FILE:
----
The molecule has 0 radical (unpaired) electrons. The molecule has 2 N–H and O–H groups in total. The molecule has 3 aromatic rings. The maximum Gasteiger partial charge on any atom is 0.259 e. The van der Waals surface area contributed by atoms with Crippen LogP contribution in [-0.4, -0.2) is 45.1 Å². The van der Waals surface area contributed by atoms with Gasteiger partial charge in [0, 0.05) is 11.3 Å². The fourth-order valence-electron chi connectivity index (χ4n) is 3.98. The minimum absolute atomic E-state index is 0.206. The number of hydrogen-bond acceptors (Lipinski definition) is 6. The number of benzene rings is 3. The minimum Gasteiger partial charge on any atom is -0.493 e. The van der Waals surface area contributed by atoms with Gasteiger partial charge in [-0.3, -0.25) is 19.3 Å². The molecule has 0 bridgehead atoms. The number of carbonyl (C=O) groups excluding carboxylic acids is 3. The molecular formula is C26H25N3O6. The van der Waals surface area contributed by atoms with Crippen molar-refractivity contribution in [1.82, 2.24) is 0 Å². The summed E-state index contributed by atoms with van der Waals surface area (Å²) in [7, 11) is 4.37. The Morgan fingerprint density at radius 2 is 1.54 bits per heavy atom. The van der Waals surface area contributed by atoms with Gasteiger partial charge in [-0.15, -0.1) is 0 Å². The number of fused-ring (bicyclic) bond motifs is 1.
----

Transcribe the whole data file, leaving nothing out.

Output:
The molecule has 0 radical (unpaired) electrons. The molecule has 2 N–H and O–H groups in total. The molecule has 3 aromatic rings. The maximum Gasteiger partial charge on any atom is 0.259 e. The van der Waals surface area contributed by atoms with Crippen LogP contribution in [-0.4, -0.2) is 45.1 Å². The van der Waals surface area contributed by atoms with Gasteiger partial charge in [0, 0.05) is 11.3 Å². The fourth-order valence-electron chi connectivity index (χ4n) is 3.98. The minimum absolute atomic E-state index is 0.206. The number of hydrogen-bond acceptors (Lipinski definition) is 6. The number of benzene rings is 3. The minimum Gasteiger partial charge on any atom is -0.493 e. The van der Waals surface area contributed by atoms with Gasteiger partial charge in [-0.3, -0.25) is 19.3 Å². The molecule has 0 bridgehead atoms. The number of carbonyl (C=O) groups excluding carboxylic acids is 3. The molecular formula is C26H25N3O6. The van der Waals surface area contributed by atoms with Crippen molar-refractivity contribution in [1.82, 2.24) is 0 Å². The summed E-state index contributed by atoms with van der Waals surface area (Å²) in [7, 11) is 4.37. The Morgan fingerprint density at radius 2 is 1.54 bits per heavy atom. The van der Waals surface area contributed by atoms with Gasteiger partial charge in [-0.15, -0.1) is 0 Å². The number of fused-ring (bicyclic) bond motifs is 1.